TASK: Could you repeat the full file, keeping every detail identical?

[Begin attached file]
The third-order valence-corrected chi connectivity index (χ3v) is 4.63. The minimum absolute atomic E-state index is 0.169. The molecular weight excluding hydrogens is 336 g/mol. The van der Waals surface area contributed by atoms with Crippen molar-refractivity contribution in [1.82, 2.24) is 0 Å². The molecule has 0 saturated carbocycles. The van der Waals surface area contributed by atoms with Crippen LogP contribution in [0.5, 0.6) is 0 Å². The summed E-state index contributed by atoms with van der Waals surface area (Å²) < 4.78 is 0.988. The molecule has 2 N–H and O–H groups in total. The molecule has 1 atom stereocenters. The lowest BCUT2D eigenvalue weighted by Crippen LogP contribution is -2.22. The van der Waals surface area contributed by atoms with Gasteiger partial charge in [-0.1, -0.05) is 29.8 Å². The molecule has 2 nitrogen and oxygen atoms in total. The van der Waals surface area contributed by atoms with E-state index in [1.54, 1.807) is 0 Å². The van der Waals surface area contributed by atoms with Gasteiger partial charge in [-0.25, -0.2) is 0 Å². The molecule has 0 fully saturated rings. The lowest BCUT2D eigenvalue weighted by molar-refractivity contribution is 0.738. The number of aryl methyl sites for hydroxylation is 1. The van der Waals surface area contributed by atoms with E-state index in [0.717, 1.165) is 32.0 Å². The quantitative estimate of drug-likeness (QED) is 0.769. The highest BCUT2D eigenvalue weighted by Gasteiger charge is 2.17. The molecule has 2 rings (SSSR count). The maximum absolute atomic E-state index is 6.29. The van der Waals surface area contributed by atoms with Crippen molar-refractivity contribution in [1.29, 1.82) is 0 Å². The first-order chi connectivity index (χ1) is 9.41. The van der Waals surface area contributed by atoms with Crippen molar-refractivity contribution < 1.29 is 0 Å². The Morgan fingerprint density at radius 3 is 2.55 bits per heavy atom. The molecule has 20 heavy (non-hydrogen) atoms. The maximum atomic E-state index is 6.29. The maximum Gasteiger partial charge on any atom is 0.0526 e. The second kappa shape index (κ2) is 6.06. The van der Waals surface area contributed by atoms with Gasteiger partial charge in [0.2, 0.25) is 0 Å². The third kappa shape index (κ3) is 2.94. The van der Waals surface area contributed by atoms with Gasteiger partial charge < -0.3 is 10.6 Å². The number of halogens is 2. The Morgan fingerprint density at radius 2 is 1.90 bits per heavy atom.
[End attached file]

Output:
The third-order valence-corrected chi connectivity index (χ3v) is 4.63. The minimum absolute atomic E-state index is 0.169. The molecular weight excluding hydrogens is 336 g/mol. The van der Waals surface area contributed by atoms with Crippen molar-refractivity contribution in [1.82, 2.24) is 0 Å². The molecule has 0 saturated carbocycles. The van der Waals surface area contributed by atoms with Crippen LogP contribution in [0.5, 0.6) is 0 Å². The summed E-state index contributed by atoms with van der Waals surface area (Å²) < 4.78 is 0.988. The molecule has 2 N–H and O–H groups in total. The molecule has 1 atom stereocenters. The lowest BCUT2D eigenvalue weighted by Crippen LogP contribution is -2.22. The van der Waals surface area contributed by atoms with Gasteiger partial charge in [-0.1, -0.05) is 29.8 Å². The molecule has 2 nitrogen and oxygen atoms in total. The van der Waals surface area contributed by atoms with E-state index in [1.54, 1.807) is 0 Å². The van der Waals surface area contributed by atoms with Gasteiger partial charge in [-0.25, -0.2) is 0 Å². The molecule has 0 fully saturated rings. The lowest BCUT2D eigenvalue weighted by molar-refractivity contribution is 0.738. The number of aryl methyl sites for hydroxylation is 1. The van der Waals surface area contributed by atoms with E-state index in [0.717, 1.165) is 32.0 Å². The quantitative estimate of drug-likeness (QED) is 0.769. The highest BCUT2D eigenvalue weighted by Gasteiger charge is 2.17. The molecule has 2 rings (SSSR count). The maximum absolute atomic E-state index is 6.29. The van der Waals surface area contributed by atoms with Crippen molar-refractivity contribution in [1.29, 1.82) is 0 Å². The first-order chi connectivity index (χ1) is 9.41. The van der Waals surface area contributed by atoms with Crippen molar-refractivity contribution < 1.29 is 0 Å². The Morgan fingerprint density at radius 3 is 2.55 bits per heavy atom. The molecule has 20 heavy (non-hydrogen) atoms. The maximum atomic E-state index is 6.29. The maximum Gasteiger partial charge on any atom is 0.0526 e. The second kappa shape index (κ2) is 6.06. The van der Waals surface area contributed by atoms with Gasteiger partial charge in [0.2, 0.25) is 0 Å². The third kappa shape index (κ3) is 2.94. The van der Waals surface area contributed by atoms with Gasteiger partial charge < -0.3 is 10.6 Å². The number of halogens is 2. The Morgan fingerprint density at radius 2 is 1.90 bits per heavy atom.